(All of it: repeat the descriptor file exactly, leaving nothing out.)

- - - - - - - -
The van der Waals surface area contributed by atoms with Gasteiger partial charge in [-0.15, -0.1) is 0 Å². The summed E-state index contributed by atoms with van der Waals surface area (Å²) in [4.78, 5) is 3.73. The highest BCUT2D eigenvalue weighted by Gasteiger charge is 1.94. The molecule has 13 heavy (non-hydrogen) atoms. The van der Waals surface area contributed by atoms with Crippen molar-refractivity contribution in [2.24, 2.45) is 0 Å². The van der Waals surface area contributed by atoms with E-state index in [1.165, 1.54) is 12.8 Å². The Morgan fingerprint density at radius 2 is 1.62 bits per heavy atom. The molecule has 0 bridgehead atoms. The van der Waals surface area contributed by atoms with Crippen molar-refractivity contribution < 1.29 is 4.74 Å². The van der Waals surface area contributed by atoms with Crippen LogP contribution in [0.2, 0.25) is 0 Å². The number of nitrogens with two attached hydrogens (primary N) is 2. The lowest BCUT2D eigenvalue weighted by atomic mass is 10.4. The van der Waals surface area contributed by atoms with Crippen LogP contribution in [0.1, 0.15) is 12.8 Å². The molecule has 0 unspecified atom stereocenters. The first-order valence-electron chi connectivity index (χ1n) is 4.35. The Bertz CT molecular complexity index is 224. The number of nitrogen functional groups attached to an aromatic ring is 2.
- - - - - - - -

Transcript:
The van der Waals surface area contributed by atoms with Gasteiger partial charge in [-0.15, -0.1) is 0 Å². The summed E-state index contributed by atoms with van der Waals surface area (Å²) in [4.78, 5) is 3.73. The highest BCUT2D eigenvalue weighted by Gasteiger charge is 1.94. The molecule has 13 heavy (non-hydrogen) atoms. The van der Waals surface area contributed by atoms with Crippen molar-refractivity contribution in [2.24, 2.45) is 0 Å². The van der Waals surface area contributed by atoms with E-state index in [1.165, 1.54) is 12.8 Å². The Morgan fingerprint density at radius 2 is 1.62 bits per heavy atom. The molecule has 0 bridgehead atoms. The van der Waals surface area contributed by atoms with Crippen molar-refractivity contribution < 1.29 is 4.74 Å². The van der Waals surface area contributed by atoms with Crippen LogP contribution in [0.2, 0.25) is 0 Å². The number of nitrogens with two attached hydrogens (primary N) is 2. The lowest BCUT2D eigenvalue weighted by atomic mass is 10.4. The van der Waals surface area contributed by atoms with Crippen LogP contribution in [0.1, 0.15) is 12.8 Å². The molecule has 0 unspecified atom stereocenters. The first-order valence-electron chi connectivity index (χ1n) is 4.35. The Bertz CT molecular complexity index is 224. The number of nitrogen functional groups attached to an aromatic ring is 2.